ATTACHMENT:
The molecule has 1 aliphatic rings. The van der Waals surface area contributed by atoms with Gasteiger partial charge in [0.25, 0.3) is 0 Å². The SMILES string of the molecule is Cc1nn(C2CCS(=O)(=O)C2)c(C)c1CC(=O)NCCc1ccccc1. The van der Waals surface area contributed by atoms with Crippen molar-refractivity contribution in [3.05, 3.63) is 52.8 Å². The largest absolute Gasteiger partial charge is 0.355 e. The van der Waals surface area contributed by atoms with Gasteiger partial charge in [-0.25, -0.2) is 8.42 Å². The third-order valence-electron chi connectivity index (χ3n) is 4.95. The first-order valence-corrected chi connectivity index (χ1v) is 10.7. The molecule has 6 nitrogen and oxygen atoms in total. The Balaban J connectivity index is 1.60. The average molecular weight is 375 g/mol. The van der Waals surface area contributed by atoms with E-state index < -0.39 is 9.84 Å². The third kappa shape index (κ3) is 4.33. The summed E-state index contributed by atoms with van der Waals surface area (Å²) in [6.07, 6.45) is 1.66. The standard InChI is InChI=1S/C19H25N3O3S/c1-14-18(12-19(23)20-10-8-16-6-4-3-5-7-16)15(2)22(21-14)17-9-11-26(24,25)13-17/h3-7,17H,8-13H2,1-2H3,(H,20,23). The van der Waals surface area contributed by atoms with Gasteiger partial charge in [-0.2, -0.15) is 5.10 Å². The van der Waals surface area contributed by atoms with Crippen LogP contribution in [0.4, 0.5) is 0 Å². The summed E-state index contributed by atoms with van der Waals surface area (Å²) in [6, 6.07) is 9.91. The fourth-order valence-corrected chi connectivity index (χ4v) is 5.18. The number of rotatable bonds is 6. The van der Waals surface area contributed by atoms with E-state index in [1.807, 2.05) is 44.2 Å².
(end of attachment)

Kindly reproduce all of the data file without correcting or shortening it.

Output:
The molecule has 1 aliphatic rings. The van der Waals surface area contributed by atoms with Gasteiger partial charge in [0.25, 0.3) is 0 Å². The SMILES string of the molecule is Cc1nn(C2CCS(=O)(=O)C2)c(C)c1CC(=O)NCCc1ccccc1. The van der Waals surface area contributed by atoms with Crippen molar-refractivity contribution in [3.05, 3.63) is 52.8 Å². The largest absolute Gasteiger partial charge is 0.355 e. The van der Waals surface area contributed by atoms with Gasteiger partial charge in [-0.25, -0.2) is 8.42 Å². The third-order valence-electron chi connectivity index (χ3n) is 4.95. The first-order valence-corrected chi connectivity index (χ1v) is 10.7. The molecule has 6 nitrogen and oxygen atoms in total. The Balaban J connectivity index is 1.60. The average molecular weight is 375 g/mol. The van der Waals surface area contributed by atoms with E-state index < -0.39 is 9.84 Å². The third kappa shape index (κ3) is 4.33. The summed E-state index contributed by atoms with van der Waals surface area (Å²) in [6.07, 6.45) is 1.66. The standard InChI is InChI=1S/C19H25N3O3S/c1-14-18(12-19(23)20-10-8-16-6-4-3-5-7-16)15(2)22(21-14)17-9-11-26(24,25)13-17/h3-7,17H,8-13H2,1-2H3,(H,20,23). The van der Waals surface area contributed by atoms with Gasteiger partial charge in [-0.2, -0.15) is 5.10 Å². The van der Waals surface area contributed by atoms with Crippen LogP contribution in [0.4, 0.5) is 0 Å². The summed E-state index contributed by atoms with van der Waals surface area (Å²) in [6, 6.07) is 9.91. The fourth-order valence-corrected chi connectivity index (χ4v) is 5.18. The number of rotatable bonds is 6. The van der Waals surface area contributed by atoms with E-state index in [1.807, 2.05) is 44.2 Å².